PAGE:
Matt's cuisine has grown so much over the last year - I really can't wait to see where it goes.  He is now building a food lab in his home, so I am especially looking forward to more wildly exotic fermented things - kombuchas, kimchis, curry pastes, and so forth.  I really have no doubt that Matt is one of the most talented vegan chefs in the U.S.  While the food we cook is not served on white linens, I think the deliciousness quotient matches anything you might find elsewhere.  Typically, when you go to a fine dining restaurant and order the vegan or vegetarian plate, what you get is a salad or or a side dish medley.  Matt's creations are all designed so that the plant is directly centered in the middle of the plate - entrees are entrees and are wholesome, savory, and filling at that.

Chef Matt at Home

Food Pilgrimage: Skylight Inn, Ayden, NC

Usually when I go on food pilgrimages, it is outside of North Carolina (cf. Katz' Deli).  But for the last year or so I have been waiting to travel to Ayden, NC to sample the barbeque at the Skylight Inn. Self-titled as the barbeque capitol of the world (hence the gaudy replica of Capitol building on the roof), Skylight was filled on a Saturday with barbeque eaters lined up out past the door and into the parking lot.  The only other food you can get at the Skylight besides barbeque and their hardtack cornpone is barbeque chicken and it's only served Thursdays and Fridays.

I was ready to be disappointed after reading David Ross' review of The Pit wherein he gives a sideways diss to Skylight, but I have to say that I found Skylight's barbeque to be an almost perfect expression of Eastern NC barbeque, almost like barbeque as ideal type.  The meat is rubbed only with salt before smoking and then gets a simple additional helping of salt, pepper, apple cider vinegar, and Texas Pete once chopped.

And the flavor, not to put too fine a point on it, is in the chopping.  Laid upon a bowed cutting board and chopped using two cleavers, the barbeque retains a startling amount of flavor and juiciness in the five minutes it takes to go from board to sandwich or platter.  All the flavors come through equally pronounced without muddling each other -- the smoke, the meat, the salt, and the spice.  Though I love Allen and Son, the barbeque at Skylight just tastes fresher since it has not been marinating in a steam table for hours. My food pilgrimage companion JCD was equally smitten and was looking forward to bringing friends the hour and forty-five minutes east towards Greenville to make a return trip.

Sunday, March 2, 2014

Pi(e) Day Cometh

What is American Food?

If you listen to the online podcast Taste Matters, you know that host Mitchell Davis is obsessed with unraveling this question of what is American food, or at least he mentions it to nearly every guest on the show.

Food culture signifies something about society, so what is American food, and what does it say about us?

American food is soul food.  Examples of soul food is barbeque, hamburgers, ice cream. french fries. grilled cheese, mac and cheese. biscuits, fried chicken, fruit pies, steak, etc.  Soul food is marked by a lack of refinement. a lack of sophisticated preparation (e.g. turn and burn), and few (typically less than five) ingredients per dish.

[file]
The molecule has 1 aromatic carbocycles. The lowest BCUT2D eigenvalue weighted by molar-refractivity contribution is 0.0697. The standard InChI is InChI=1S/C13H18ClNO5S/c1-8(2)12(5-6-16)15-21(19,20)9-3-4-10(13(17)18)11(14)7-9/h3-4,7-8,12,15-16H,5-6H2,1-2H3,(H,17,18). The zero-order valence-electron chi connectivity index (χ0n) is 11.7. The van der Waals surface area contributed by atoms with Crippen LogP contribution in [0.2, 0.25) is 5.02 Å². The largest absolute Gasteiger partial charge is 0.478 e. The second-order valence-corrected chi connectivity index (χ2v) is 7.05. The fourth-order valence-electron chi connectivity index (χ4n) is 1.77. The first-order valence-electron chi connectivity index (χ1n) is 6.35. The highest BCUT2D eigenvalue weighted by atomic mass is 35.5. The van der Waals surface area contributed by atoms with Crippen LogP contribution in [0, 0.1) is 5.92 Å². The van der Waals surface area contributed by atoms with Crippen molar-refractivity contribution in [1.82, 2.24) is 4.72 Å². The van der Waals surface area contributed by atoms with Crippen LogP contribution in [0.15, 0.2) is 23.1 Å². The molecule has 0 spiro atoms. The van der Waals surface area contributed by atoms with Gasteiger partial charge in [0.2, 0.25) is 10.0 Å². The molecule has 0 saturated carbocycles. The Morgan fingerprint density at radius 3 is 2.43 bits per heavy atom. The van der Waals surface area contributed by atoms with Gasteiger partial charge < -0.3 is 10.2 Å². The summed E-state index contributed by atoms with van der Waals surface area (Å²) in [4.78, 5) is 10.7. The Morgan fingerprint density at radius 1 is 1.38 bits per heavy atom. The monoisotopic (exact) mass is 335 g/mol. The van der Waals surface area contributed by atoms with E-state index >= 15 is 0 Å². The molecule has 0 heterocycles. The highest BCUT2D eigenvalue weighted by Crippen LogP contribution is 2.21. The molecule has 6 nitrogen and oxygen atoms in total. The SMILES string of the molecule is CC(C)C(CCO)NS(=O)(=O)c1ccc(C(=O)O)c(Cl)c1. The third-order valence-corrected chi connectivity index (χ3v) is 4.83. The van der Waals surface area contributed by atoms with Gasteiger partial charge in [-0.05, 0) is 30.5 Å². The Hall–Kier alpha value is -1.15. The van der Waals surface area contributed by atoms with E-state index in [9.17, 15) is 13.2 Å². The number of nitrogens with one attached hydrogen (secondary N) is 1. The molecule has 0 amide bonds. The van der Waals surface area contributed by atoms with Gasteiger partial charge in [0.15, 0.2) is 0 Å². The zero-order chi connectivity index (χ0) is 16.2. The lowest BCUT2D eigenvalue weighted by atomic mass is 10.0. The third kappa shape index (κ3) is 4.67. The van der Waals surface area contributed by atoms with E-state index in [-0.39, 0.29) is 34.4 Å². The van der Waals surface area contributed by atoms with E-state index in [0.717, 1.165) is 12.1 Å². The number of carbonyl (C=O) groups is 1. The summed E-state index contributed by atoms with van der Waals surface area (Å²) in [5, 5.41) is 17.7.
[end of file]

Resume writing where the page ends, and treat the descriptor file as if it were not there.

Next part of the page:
Why would America not only espouse this unrefined food, but in fact celebrate it, to the point that you can find very refined versions of soul food in well-regarded, expensive restaurants.  It must have something to with who we are.

Not to get all patriotic about it, but who we are is a state born of a revolutionary spirit, a young state, a state in adolescence that managed to adopt the stature of the unipolar for a time by dint of industry, ingenuity, war, and market control.  To power a revolution, you better get it in your soul.  A state in flux has no time or history for refinement - instead go for the calories (cf. American obesity epidemic).  Hence, the flavor profile of soul food is typically salty, fatty, and sweet.

While American is not an ethnicity, America is filled with fantastic ethnic food.  Perhaps the reason why Mitchell Davis' guests have such a hard time defining American food is that the adolescent food culture, like the adolescent, is trying desperately to both define itself and resist definition.  Never comfortable with themselves, the adolescent actually puts value on their undefinability and their refusal to be pinned down.

Saturday, March 1, 2014

Weekend Update

This weekend was our Hot Pepper Eating Contest. Shouts to winner Grayson Currin, second place finisher Chris Vogler, third place finisher Erin Kaplan, and all of our other contestants.

Chef Matt came correct with his Spicy Menu the following night.  Highlights were the Tom Yum (spicy sweet and sour soup) and the Lo Bok ( spicy daikon slaw with sesame).

Tracks of the Weekend: 

New Staff Addition

Since early January, we have had a new addition to our crew, Katya A.  Hailing from Ithaca, NY, she is a vegan and now sous-chef under Chef Matt.  I have been amazed to watch her quickly learn from Matt and now this dynamic duo appears to be moving in the kitchen with lockstep synchronicity.  We are excited for her upcoming Vegan Shabbat dinner she is going to curate in late March.